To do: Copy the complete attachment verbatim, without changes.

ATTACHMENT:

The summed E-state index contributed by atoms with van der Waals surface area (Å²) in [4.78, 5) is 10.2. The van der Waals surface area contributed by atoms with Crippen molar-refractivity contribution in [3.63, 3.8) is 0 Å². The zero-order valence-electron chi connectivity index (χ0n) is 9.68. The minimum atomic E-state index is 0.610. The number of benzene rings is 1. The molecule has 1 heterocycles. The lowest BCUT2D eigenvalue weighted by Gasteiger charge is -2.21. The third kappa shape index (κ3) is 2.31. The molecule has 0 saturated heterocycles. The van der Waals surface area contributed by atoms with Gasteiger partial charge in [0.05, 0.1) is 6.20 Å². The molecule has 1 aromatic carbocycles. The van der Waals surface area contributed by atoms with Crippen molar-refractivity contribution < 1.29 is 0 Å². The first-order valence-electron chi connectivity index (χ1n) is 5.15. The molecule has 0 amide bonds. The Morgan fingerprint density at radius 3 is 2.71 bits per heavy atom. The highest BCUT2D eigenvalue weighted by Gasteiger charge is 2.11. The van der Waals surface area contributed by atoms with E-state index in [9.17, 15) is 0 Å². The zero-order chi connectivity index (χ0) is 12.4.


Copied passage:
The summed E-state index contributed by atoms with van der Waals surface area (Å²) in [4.78, 5) is 10.2. The van der Waals surface area contributed by atoms with Crippen molar-refractivity contribution in [3.63, 3.8) is 0 Å². The zero-order valence-electron chi connectivity index (χ0n) is 9.68. The minimum atomic E-state index is 0.610. The number of benzene rings is 1. The molecule has 1 heterocycles. The lowest BCUT2D eigenvalue weighted by Gasteiger charge is -2.21. The third kappa shape index (κ3) is 2.31. The molecule has 0 saturated heterocycles. The van der Waals surface area contributed by atoms with Gasteiger partial charge in [0.05, 0.1) is 6.20 Å². The molecule has 1 aromatic carbocycles. The van der Waals surface area contributed by atoms with Crippen molar-refractivity contribution < 1.29 is 0 Å². The first-order valence-electron chi connectivity index (χ1n) is 5.15. The molecule has 0 amide bonds. The Morgan fingerprint density at radius 3 is 2.71 bits per heavy atom. The highest BCUT2D eigenvalue weighted by Gasteiger charge is 2.11. The van der Waals surface area contributed by atoms with E-state index in [9.17, 15) is 0 Å². The zero-order chi connectivity index (χ0) is 12.4.